WASHINGTON – A bill introduced in the House would make municipal bonds issued by historically black colleges and universities (HBCUs) tax-exempt at the federal, state and local levels.
Rep. Keith Ellison, D-Minn., said the HBCU Investment Expansion Act (H.R. 6048), which he introduced earlier this month, would increase competition and lower prices for bonds issued by HBCUs.
A member of the House Financial Services Committee, Ellison said he offered the bill in response to a 2015 report published by Drexel University, the University of Notre Dame, Duke University and the University of California San Diego that found HBCUs often pay higher issuance fees for bonds and typically sell them at a discount.
"While HBCUs are able to raise money by issuing bonds, researchers found that these universities face higher costs compared to other universities trying to raise funds with bonds," Ellison said. "That's not right. This legislation will level the playing field and help HBCUs get the funds they need to build new dorms, labs or classrooms without additional costs or fees."
Ellison's bill, introduced on Sept. 15, was referred to the House Ways and Means Committee as well as the House Financial Services Committee. It is co-sponsored by Reps. Bobby Scott, D-Va., Maxine Waters, D-Calif., Barbara Lee, D-Calif., and Alma Adams, D-N.C.
The report by the four universities, which analyzed 4,145 tax-exempt muni issuances by 965 four-year colleges and universities (including 102 HBCUs) between 1988-2010, found that underwriters collect $1,150 more on average for every million dollars issued in the muni market by HBCUs than non-HBCUs. For typical bond deals of $35 million, the difference grows to roughly $40,000 on average, the report found.
The four-year schools all had the same bond ratings.
The researchers found the average issuance cost of a $30 million bond transaction for HBCUs was $290,000, compared to $242,000 for non-HBCUs.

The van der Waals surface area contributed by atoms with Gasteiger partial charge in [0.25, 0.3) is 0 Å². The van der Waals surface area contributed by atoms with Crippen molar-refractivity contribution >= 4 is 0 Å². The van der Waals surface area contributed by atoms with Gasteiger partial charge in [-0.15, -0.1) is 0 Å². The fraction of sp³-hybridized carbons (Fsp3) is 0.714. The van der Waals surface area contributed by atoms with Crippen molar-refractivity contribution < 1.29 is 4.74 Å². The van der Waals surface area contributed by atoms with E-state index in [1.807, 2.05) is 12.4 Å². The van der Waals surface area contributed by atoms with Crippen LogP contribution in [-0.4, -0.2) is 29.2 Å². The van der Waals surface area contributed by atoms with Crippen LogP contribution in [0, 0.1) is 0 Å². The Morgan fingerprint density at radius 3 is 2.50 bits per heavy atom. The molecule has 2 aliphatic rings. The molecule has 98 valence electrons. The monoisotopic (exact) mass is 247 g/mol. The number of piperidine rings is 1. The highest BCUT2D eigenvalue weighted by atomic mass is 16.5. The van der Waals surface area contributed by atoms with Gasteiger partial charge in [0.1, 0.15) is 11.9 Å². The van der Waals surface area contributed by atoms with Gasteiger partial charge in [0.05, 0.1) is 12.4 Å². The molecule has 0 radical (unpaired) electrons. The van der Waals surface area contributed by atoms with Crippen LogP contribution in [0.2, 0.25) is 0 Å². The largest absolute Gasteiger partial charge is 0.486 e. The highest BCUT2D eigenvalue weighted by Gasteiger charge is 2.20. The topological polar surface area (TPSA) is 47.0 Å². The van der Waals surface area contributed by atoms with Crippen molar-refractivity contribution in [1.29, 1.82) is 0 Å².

The authors attributed HBCUs' inflated issuance costs partially to racial tension in the southern U.S., where many HBCUs are concentrated, making bonds harder to sell without a substantial loss in value.
There are currently a total of 107 public and private HBCUs in the U.S.
Adams' state, with ten HBCUs, is home to the most of these schools of any state in the country.
"Historically black colleges and universities, like any other institution of higher learning, should be able to efficiently invest in their schools and support their students," Adams said.
The legislation has received support from Johnny Taylor Jr., president and CEO of the Thurgood Marshall College Fund, who called the legislation "critical" to help HBCUs gain increased access to the investment market.
Cheryl Smith, senior vice president of public policy and government affairs for the United Negro College Fund, said the bill "will help redress recently revealed and grievous inequities that HBCUs face in accessing financing in the private bond markets for critical infrastructure projects."
HBCUs are defined under The Higher Education Act of 1965 as any historically black college or university established prior to 1964 and accredited by a nationally recognized accrediting agency or association, whose principal mission is the education of black Americans.